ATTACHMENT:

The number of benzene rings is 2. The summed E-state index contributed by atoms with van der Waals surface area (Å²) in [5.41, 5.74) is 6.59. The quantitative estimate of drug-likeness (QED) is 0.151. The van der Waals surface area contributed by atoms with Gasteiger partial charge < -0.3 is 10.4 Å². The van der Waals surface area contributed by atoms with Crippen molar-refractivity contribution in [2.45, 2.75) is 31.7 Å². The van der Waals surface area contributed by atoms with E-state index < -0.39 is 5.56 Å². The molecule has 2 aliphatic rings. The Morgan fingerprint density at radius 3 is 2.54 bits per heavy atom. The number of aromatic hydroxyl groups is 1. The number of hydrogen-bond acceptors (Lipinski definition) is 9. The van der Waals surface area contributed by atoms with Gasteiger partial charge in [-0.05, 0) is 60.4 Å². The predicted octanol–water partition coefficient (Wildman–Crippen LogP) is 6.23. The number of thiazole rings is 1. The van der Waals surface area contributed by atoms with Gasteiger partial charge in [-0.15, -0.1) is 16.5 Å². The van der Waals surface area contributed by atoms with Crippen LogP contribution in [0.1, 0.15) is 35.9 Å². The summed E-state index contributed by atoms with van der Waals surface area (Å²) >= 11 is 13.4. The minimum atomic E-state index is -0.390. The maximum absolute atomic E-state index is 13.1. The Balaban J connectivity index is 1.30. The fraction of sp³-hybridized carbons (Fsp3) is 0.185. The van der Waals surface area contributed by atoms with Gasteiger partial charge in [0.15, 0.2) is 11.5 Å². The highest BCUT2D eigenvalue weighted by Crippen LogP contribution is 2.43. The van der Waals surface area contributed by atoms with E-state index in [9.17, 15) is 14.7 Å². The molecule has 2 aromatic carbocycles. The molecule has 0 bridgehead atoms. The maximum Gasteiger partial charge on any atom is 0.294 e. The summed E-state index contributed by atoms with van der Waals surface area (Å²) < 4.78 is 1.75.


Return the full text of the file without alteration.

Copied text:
The number of benzene rings is 2. The summed E-state index contributed by atoms with van der Waals surface area (Å²) in [5.41, 5.74) is 6.59. The quantitative estimate of drug-likeness (QED) is 0.151. The van der Waals surface area contributed by atoms with Gasteiger partial charge < -0.3 is 10.4 Å². The van der Waals surface area contributed by atoms with Crippen molar-refractivity contribution in [2.45, 2.75) is 31.7 Å². The van der Waals surface area contributed by atoms with E-state index < -0.39 is 5.56 Å². The molecule has 2 aliphatic rings. The Morgan fingerprint density at radius 3 is 2.54 bits per heavy atom. The number of aromatic hydroxyl groups is 1. The number of hydrogen-bond acceptors (Lipinski definition) is 9. The van der Waals surface area contributed by atoms with Gasteiger partial charge in [-0.05, 0) is 60.4 Å². The predicted octanol–water partition coefficient (Wildman–Crippen LogP) is 6.23. The number of thiazole rings is 1. The van der Waals surface area contributed by atoms with Gasteiger partial charge in [-0.15, -0.1) is 16.5 Å². The van der Waals surface area contributed by atoms with Crippen LogP contribution in [0.1, 0.15) is 35.9 Å². The summed E-state index contributed by atoms with van der Waals surface area (Å²) >= 11 is 13.4. The minimum atomic E-state index is -0.390. The maximum absolute atomic E-state index is 13.1. The Balaban J connectivity index is 1.30. The fraction of sp³-hybridized carbons (Fsp3) is 0.185. The van der Waals surface area contributed by atoms with Gasteiger partial charge in [0.15, 0.2) is 11.5 Å². The highest BCUT2D eigenvalue weighted by Crippen LogP contribution is 2.43. The van der Waals surface area contributed by atoms with E-state index in [9.17, 15) is 14.7 Å². The molecule has 2 aromatic carbocycles. The molecule has 0 bridgehead atoms. The maximum Gasteiger partial charge on any atom is 0.294 e. The summed E-state index contributed by atoms with van der Waals surface area (Å²) < 4.78 is 1.75.